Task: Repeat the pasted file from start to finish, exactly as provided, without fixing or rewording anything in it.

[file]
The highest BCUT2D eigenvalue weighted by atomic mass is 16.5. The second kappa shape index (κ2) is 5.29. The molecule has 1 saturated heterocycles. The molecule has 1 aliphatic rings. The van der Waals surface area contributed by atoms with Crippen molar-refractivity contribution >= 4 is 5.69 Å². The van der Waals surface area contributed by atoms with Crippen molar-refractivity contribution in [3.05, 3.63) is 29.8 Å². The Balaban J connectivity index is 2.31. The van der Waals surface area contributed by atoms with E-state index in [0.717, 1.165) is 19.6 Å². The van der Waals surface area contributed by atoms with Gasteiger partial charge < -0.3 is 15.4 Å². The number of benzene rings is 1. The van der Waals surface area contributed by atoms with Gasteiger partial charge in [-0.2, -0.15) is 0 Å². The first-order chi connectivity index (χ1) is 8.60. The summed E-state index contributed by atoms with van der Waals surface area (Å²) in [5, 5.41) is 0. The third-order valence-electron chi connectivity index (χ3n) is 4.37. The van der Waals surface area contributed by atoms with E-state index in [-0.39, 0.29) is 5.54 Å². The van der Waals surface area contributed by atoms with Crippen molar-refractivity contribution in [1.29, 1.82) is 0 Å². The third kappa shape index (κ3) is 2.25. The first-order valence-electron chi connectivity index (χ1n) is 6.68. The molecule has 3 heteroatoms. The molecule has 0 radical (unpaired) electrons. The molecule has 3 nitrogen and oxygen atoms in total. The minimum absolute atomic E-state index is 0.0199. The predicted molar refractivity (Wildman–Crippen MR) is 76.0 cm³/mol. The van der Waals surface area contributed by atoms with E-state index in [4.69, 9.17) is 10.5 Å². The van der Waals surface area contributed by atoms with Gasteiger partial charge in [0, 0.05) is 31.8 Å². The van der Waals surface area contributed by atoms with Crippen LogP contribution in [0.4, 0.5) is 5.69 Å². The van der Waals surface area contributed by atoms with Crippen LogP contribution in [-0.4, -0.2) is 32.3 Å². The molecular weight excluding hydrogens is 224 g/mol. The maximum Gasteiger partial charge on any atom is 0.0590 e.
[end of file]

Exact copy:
The highest BCUT2D eigenvalue weighted by atomic mass is 16.5. The second kappa shape index (κ2) is 5.29. The molecule has 1 saturated heterocycles. The molecule has 1 aliphatic rings. The van der Waals surface area contributed by atoms with Crippen molar-refractivity contribution >= 4 is 5.69 Å². The van der Waals surface area contributed by atoms with Crippen molar-refractivity contribution in [3.05, 3.63) is 29.8 Å². The Balaban J connectivity index is 2.31. The van der Waals surface area contributed by atoms with E-state index in [0.717, 1.165) is 19.6 Å². The van der Waals surface area contributed by atoms with Gasteiger partial charge < -0.3 is 15.4 Å². The number of benzene rings is 1. The van der Waals surface area contributed by atoms with Gasteiger partial charge in [-0.2, -0.15) is 0 Å². The first-order chi connectivity index (χ1) is 8.60. The summed E-state index contributed by atoms with van der Waals surface area (Å²) in [5, 5.41) is 0. The third-order valence-electron chi connectivity index (χ3n) is 4.37. The van der Waals surface area contributed by atoms with E-state index in [-0.39, 0.29) is 5.54 Å². The van der Waals surface area contributed by atoms with Crippen molar-refractivity contribution in [1.29, 1.82) is 0 Å². The third kappa shape index (κ3) is 2.25. The first-order valence-electron chi connectivity index (χ1n) is 6.68. The molecule has 3 heteroatoms. The molecule has 0 radical (unpaired) electrons. The molecule has 3 nitrogen and oxygen atoms in total. The minimum absolute atomic E-state index is 0.0199. The predicted molar refractivity (Wildman–Crippen MR) is 76.0 cm³/mol. The van der Waals surface area contributed by atoms with E-state index in [4.69, 9.17) is 10.5 Å². The van der Waals surface area contributed by atoms with Gasteiger partial charge in [0, 0.05) is 31.8 Å². The van der Waals surface area contributed by atoms with Crippen LogP contribution in [0.4, 0.5) is 5.69 Å². The van der Waals surface area contributed by atoms with Crippen LogP contribution in [-0.4, -0.2) is 32.3 Å². The molecular weight excluding hydrogens is 224 g/mol. The maximum Gasteiger partial charge on any atom is 0.0590 e.